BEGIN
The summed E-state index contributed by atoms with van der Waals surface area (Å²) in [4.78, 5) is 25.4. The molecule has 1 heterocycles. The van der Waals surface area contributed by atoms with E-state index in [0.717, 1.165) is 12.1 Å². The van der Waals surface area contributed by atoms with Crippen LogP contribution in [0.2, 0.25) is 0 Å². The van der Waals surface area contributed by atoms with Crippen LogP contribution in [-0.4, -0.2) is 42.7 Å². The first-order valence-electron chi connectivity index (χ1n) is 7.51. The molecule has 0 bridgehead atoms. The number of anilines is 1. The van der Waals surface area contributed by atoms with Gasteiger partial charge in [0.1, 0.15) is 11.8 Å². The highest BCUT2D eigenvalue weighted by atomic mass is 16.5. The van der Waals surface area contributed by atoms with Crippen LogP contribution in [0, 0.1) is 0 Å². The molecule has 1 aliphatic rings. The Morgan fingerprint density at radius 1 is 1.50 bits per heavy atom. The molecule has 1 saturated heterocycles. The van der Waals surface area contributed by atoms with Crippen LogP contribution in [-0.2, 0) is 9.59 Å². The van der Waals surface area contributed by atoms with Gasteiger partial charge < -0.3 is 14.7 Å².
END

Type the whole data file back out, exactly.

The summed E-state index contributed by atoms with van der Waals surface area (Å²) in [4.78, 5) is 25.4. The molecule has 1 heterocycles. The van der Waals surface area contributed by atoms with E-state index in [0.717, 1.165) is 12.1 Å². The van der Waals surface area contributed by atoms with Crippen LogP contribution in [0.2, 0.25) is 0 Å². The van der Waals surface area contributed by atoms with Crippen LogP contribution in [-0.4, -0.2) is 42.7 Å². The first-order valence-electron chi connectivity index (χ1n) is 7.51. The molecule has 0 bridgehead atoms. The number of anilines is 1. The van der Waals surface area contributed by atoms with Gasteiger partial charge in [0.1, 0.15) is 11.8 Å². The highest BCUT2D eigenvalue weighted by atomic mass is 16.5. The van der Waals surface area contributed by atoms with Crippen LogP contribution in [0, 0.1) is 0 Å². The molecule has 1 aliphatic rings. The Morgan fingerprint density at radius 1 is 1.50 bits per heavy atom. The molecule has 1 saturated heterocycles. The van der Waals surface area contributed by atoms with Crippen LogP contribution in [-0.2, 0) is 9.59 Å². The van der Waals surface area contributed by atoms with Gasteiger partial charge < -0.3 is 14.7 Å².